However, the defenders of rights for great apes and other animals often miss a crucuial point about the extension of universal human rights to animals. It is not only humans that are liable to violate any rights that non-human apes might hold. Other apes are liable to do so as well. Consider the right to life. It is well known that chimpanzees have a propensity to kill one another ... If we take the idea that non human great apes have the right to life then surely we have a responsibility to police all ape communities to uphold the right to life, in the same way that we try to ensure that the right to human life is upheld, by policing human societies.
People commonly object to vegetarianism by saying "Other animals eat each other, so why can't we eat them." The standard reply is that humans have free will in a way that animals do not, so we must hold ourselves to a higher standard. I actually think this reply needs to be beefed up a little, but it is very interesting to note that it doesn't seem to apply at all here. Advocates of personhood for all great apes push the idea that chimps and the like really do have human like levels of self-awareness and self-control. If we extend the moral community to them, it looks like we have to extend both rights and responsibilities.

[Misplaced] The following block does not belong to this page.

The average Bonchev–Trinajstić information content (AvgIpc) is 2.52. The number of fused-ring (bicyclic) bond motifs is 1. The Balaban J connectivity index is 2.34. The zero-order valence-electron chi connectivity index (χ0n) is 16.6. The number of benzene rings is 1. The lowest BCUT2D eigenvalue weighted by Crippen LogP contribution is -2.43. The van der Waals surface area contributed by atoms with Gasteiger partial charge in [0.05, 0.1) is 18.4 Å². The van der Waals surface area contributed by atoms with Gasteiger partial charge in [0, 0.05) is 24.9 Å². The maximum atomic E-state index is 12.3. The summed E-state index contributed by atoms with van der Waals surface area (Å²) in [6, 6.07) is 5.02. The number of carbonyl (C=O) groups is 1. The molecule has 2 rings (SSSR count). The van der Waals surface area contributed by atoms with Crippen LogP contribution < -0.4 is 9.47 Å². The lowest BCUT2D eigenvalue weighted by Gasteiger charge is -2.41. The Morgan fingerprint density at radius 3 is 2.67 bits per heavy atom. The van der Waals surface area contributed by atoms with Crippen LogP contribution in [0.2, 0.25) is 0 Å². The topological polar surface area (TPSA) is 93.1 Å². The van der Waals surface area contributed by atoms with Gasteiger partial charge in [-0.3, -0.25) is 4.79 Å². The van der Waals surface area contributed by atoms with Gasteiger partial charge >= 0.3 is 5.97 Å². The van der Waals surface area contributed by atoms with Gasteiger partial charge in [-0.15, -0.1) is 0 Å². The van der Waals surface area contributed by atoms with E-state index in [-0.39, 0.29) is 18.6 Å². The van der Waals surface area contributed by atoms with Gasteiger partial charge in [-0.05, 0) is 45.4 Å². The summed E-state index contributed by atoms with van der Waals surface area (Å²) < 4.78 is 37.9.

What the practical ethics post misses, though, is that the other apes have their own communities and already are policing their own behavior. Just as we allow different nations to handle their own murder cases for the most part, we should probably allow other ape communities to handle their own ape-on-ape violence for the most part. We make exceptions in the international case when the violence rises to the level of crimes against humanity, or when the justice system of the nation seems hopelessly broken. Perhaps we could identify similar thresholds for the other apes. Chimpanzee troops fight wars. Might we be obligated to send in peacekeepers?